Two men making a big difference to Hawke's Bay growers were honoured last night at Hawke's Bay Fruitgrowers Association's annual awards in Havelock North.
Plant & Food Research scientist Mike Malone was awarded the Joe Bell Trophy for services to the industry. Mike has been a plant breeder at Plant & Food Research, and its predecessors HortResearch and DSIR, for over 40 years. Since 1991, he has led the summerfruit breeding programme and the development of a number of commercially-successful new summerfruit cultivars.
Originally from Canterbury, he started his scientific career breeding green beans, onions and tomatoes. A move to Blenheim saw him begin his involvement with apricot breeding. In 1991, Mr Malone joined the fruit breeding team based in Havelock North. Since then, he has been involved in the breeding of 19 peach, plum and apricot cultivars and three apple cultivars for the home garden, with more in development. He is also responsible for maintaining the National Cultivar Centre.
The Fourneau Trophy for innovation was awarded to Kim McAulay for his Tow & Blow frost protection machine, which he believes to be the first truly portable wind machine.
The prototype won the 2012 Innovation Award at the 2012 Eastern Horticultural Field Days in June.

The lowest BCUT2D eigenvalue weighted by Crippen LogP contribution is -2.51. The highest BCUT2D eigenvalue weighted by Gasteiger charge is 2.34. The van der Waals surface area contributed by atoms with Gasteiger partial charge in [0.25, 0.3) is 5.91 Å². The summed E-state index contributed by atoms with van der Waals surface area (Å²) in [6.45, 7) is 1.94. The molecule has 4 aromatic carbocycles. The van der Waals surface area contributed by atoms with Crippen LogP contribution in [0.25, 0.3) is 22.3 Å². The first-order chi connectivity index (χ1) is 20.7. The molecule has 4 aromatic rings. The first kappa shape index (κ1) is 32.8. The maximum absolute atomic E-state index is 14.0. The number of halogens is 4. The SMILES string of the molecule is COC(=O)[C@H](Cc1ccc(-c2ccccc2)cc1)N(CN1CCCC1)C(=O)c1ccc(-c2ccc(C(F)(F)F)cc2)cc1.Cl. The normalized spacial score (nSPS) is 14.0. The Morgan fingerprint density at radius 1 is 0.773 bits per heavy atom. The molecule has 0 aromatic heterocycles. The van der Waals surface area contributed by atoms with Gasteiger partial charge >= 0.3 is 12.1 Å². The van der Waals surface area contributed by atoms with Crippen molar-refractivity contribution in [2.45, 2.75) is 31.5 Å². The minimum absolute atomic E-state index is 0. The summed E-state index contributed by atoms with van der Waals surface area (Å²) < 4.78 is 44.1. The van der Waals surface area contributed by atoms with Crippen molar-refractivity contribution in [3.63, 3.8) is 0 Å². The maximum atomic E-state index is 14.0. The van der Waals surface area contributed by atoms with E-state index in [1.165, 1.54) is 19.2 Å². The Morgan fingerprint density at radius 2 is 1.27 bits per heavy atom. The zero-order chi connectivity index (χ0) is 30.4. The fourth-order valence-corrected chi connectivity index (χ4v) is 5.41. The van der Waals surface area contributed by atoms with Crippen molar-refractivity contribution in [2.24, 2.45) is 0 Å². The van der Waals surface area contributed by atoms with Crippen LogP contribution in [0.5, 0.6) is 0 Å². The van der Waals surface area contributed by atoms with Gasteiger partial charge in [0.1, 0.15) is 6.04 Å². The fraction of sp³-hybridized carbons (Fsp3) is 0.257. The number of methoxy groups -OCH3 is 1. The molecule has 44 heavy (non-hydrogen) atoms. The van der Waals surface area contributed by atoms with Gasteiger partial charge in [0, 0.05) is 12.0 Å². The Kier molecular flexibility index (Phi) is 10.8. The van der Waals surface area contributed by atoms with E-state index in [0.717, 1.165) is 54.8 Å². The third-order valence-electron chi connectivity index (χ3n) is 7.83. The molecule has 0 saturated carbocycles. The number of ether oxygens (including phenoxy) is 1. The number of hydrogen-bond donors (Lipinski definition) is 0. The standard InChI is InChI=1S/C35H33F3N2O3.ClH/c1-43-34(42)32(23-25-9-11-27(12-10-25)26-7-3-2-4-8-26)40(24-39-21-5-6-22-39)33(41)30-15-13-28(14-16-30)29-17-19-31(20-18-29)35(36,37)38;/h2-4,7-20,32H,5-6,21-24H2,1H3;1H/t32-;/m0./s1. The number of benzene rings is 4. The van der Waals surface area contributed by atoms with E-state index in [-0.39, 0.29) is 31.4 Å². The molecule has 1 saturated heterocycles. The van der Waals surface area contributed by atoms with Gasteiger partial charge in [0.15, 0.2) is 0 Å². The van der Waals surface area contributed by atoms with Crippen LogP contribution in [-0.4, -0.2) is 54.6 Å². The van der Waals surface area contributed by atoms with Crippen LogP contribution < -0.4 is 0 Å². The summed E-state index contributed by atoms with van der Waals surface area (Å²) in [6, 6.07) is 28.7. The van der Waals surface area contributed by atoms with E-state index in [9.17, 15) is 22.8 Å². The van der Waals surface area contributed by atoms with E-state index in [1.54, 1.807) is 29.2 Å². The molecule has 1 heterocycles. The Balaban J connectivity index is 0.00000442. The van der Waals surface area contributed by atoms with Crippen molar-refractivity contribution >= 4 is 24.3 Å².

While the first machine was still a month or two away, he has pre-sold more than 20 machines to customers in Iran, the United States and Turkey, for $35,000 each. Qantas had also been inquiring about the machines as a way of keeping ice off aircraft.
The Tow and Blow has an eight-blade impeller that rises to 7 metres above the ground. It can be towed behind a tractor or ute to its operating position, similar to a cherry picker. A 23-horsepower engine positioned at the top allows for 85 per cent of its power capability to go directly to the impeller.
It uses five litres of fuel per hour and blows away from the machine's tower.
McAulay said it was much more efficient than most other machines that used up to 35 litres of fuel an hour.
"If you've got 30 of them on your property, look at the fuel saving," he said.
Coming from an orcharding family, McAulay knew all too well how crucial wind machines were to actually producing a successful crop.
"It's the difference between a crop and no crop. It's no different to a plague of locusts stealing your crop. Frost takes your entire income. One wind machine can protect, on some real high value crops, up to $300,000 worth of produce."
See Heartland next week for a list of accolades.
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